author = "McDonald, {F. E J} and P. Patterson and White, {K. J.} and P. Butow and Bell, {Melanie L}",
year = "2015",
month = "3",
day = "1",
doi = "10.1002/pon.3653",
language = "English (US)",
volume = "24",
pages = "333--340",
journal = "Psycho-Oncology",
issn = "1057-9249",
publisher = "John Wiley and Sons Ltd",
number = "3",

}

TY - JOUR

T1 - Predictors of unmet needs and psychological distress in adolescent and young adult siblings of people diagnosed with cancer

AU - McDonald, F. E J

AU - Patterson, P.

AU - White, K. J.

AU - Butow, P.

AU - Bell, Melanie L

PY - 2015/3/1

Y1 - 2015/3/1

N2 - Purpose: Predictors of psychological distress and unmet needs amongst adolescents and young adults (AYAs) who have a brother or sister diagnosed with cancer were examined. Methods: There were 106 AYAs (12-24 years old) who completed questionnaires covering demographics, psychological distress (Kessler 10), unmet needs (Sibling Cancer Needs Instrument) and family relationships (Family Relationship Index; Adult Sibling Relationship Questionnaire; Sibling Perception Questionnaire (SPQ)). Three models were analysed (demographic variables, cancerspecific variables and family functioning variables) using multiple linear regression to determine the role of the variables in predicting psychological distress and unmet needs. Results: Unmet needs were higher for AYA siblings when treatment was current or a relapse had occurred. Higher scores on the SPQ-Interpersonal subscale indicating a perceived decrease in the quality of relationships with parents and others were associated with higher levels of distress and unmet needs. The age and gender of the AYA sibling, whether it was their brother or sister who was diagnosed with cancer, the age difference between them, the number of parents living with the AYA sibling, parental birth country, time since diagnosis, Family Relationship Index, Adult Sibling Relationship Questionnaire and the SPQ-Communication subscale did not significantly impact outcome variables. Conclusions: These results highlight the variables that can assist in identifying AYA siblings of cancer patients who are at risk and have a greater need for psychosocial assistance. Variables that may be associated with increased distress and unmet needs are reported to assist with future research. The results are also useful in informing the development of targeted psychosocial support for AYA siblings of cancer patients.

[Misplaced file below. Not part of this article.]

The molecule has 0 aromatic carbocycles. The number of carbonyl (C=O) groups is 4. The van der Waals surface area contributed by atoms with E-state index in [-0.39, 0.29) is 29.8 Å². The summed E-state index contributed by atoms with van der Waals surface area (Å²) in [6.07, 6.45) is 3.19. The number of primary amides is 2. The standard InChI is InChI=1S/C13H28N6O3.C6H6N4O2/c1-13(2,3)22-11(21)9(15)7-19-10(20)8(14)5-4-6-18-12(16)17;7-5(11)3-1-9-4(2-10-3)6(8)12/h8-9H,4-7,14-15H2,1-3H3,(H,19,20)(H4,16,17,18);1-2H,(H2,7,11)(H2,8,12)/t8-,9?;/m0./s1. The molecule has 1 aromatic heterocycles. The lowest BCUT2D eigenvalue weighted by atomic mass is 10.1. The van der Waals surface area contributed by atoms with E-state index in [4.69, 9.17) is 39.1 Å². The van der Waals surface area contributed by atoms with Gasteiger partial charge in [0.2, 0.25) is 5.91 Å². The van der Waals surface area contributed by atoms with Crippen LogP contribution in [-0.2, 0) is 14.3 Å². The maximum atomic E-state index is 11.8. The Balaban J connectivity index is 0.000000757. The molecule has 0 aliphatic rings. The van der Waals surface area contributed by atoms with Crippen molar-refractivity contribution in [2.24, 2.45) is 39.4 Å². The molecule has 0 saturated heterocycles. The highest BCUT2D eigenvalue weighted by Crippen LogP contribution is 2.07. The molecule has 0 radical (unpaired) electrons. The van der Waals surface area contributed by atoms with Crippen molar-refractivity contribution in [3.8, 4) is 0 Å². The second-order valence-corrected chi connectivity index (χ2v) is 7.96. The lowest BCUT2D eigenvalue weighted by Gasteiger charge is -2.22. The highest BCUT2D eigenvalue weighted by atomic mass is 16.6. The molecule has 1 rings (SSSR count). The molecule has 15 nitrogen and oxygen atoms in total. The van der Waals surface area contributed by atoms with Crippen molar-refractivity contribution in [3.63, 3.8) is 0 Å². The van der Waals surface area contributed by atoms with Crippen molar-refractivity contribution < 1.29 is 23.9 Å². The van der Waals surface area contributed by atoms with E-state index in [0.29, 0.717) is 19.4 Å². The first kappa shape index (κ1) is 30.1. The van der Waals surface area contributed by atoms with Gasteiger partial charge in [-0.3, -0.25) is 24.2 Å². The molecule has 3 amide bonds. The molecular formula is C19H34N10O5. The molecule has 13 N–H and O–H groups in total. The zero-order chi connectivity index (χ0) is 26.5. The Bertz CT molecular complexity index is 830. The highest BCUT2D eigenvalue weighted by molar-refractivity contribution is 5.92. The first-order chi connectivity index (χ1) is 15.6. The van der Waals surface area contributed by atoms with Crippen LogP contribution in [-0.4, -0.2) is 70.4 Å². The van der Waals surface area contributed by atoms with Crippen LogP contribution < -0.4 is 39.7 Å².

AB - Purpose: Predictors of psychological distress and unmet needs amongst adolescents and young adults (AYAs) who have a brother or sister diagnosed with cancer were examined. Methods: There were 106 AYAs (12-24 years old) who completed questionnaires covering demographics, psychological distress (Kessler 10), unmet needs (Sibling Cancer Needs Instrument) and family relationships (Family Relationship Index; Adult Sibling Relationship Questionnaire; Sibling Perception Questionnaire (SPQ)). Three models were analysed (demographic variables, cancerspecific variables and family functioning variables) using multiple linear regression to determine the role of the variables in predicting psychological distress and unmet needs. Results: Unmet needs were higher for AYA siblings when treatment was current or a relapse had occurred. Higher scores on the SPQ-Interpersonal subscale indicating a perceived decrease in the quality of relationships with parents and others were associated with higher levels of distress and unmet needs. The age and gender of the AYA sibling, whether it was their brother or sister who was diagnosed with cancer, the age difference between them, the number of parents living with the AYA sibling, parental birth country, time since diagnosis, Family Relationship Index, Adult Sibling Relationship Questionnaire and the SPQ-Communication subscale did not significantly impact outcome variables. Conclusions: These results highlight the variables that can assist in identifying AYA siblings of cancer patients who are at risk and have a greater need for psychosocial assistance. Variables that may be associated with increased distress and unmet needs are reported to assist with future research. The results are also useful in informing the development of targeted psychosocial support for AYA siblings of cancer patients.

UR - http://www.scopus.com/inward/record.url?scp=84929309964&partnerID=8YFLogxK

UR - http://www.scopus.com/inward/citedby.url?scp=84929309964&partnerID=8YFLogxK

U2 - 10.1002/pon.3653

DO - 10.1002/pon.3653

M3 - Article

VL - 24

SP - 333

EP - 340

JO - Psycho-Oncology

JF - Psycho-Oncology

SN - 1057-9249

IS - 3

ER -